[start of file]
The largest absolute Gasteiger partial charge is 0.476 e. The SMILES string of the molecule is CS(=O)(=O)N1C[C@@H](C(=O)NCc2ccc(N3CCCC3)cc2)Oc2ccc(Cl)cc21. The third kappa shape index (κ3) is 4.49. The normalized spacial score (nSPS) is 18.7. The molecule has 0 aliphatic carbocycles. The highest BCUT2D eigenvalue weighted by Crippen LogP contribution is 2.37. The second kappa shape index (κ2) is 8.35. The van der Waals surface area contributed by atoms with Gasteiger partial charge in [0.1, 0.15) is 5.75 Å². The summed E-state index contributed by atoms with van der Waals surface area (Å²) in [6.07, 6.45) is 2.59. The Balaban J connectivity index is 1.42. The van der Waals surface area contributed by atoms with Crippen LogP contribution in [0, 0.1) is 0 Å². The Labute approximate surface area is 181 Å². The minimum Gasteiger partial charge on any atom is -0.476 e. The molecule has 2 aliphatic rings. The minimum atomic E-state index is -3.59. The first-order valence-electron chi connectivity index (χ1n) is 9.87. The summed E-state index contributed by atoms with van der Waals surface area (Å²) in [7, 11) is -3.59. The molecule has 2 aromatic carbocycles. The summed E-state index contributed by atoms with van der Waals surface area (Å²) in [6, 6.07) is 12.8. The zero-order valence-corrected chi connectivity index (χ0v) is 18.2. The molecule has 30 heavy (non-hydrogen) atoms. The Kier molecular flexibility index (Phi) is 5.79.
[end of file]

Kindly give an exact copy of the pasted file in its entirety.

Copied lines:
The largest absolute Gasteiger partial charge is 0.476 e. The SMILES string of the molecule is CS(=O)(=O)N1C[C@@H](C(=O)NCc2ccc(N3CCCC3)cc2)Oc2ccc(Cl)cc21. The third kappa shape index (κ3) is 4.49. The normalized spacial score (nSPS) is 18.7. The molecule has 0 aliphatic carbocycles. The highest BCUT2D eigenvalue weighted by Crippen LogP contribution is 2.37. The second kappa shape index (κ2) is 8.35. The van der Waals surface area contributed by atoms with Gasteiger partial charge in [0.1, 0.15) is 5.75 Å². The summed E-state index contributed by atoms with van der Waals surface area (Å²) in [6.07, 6.45) is 2.59. The Balaban J connectivity index is 1.42. The van der Waals surface area contributed by atoms with Crippen LogP contribution in [0, 0.1) is 0 Å². The Labute approximate surface area is 181 Å². The minimum Gasteiger partial charge on any atom is -0.476 e. The molecule has 2 aliphatic rings. The minimum atomic E-state index is -3.59. The first-order valence-electron chi connectivity index (χ1n) is 9.87. The summed E-state index contributed by atoms with van der Waals surface area (Å²) in [7, 11) is -3.59. The molecule has 2 aromatic carbocycles. The summed E-state index contributed by atoms with van der Waals surface area (Å²) in [6, 6.07) is 12.8. The zero-order valence-corrected chi connectivity index (χ0v) is 18.2. The molecule has 30 heavy (non-hydrogen) atoms. The Kier molecular flexibility index (Phi) is 5.79.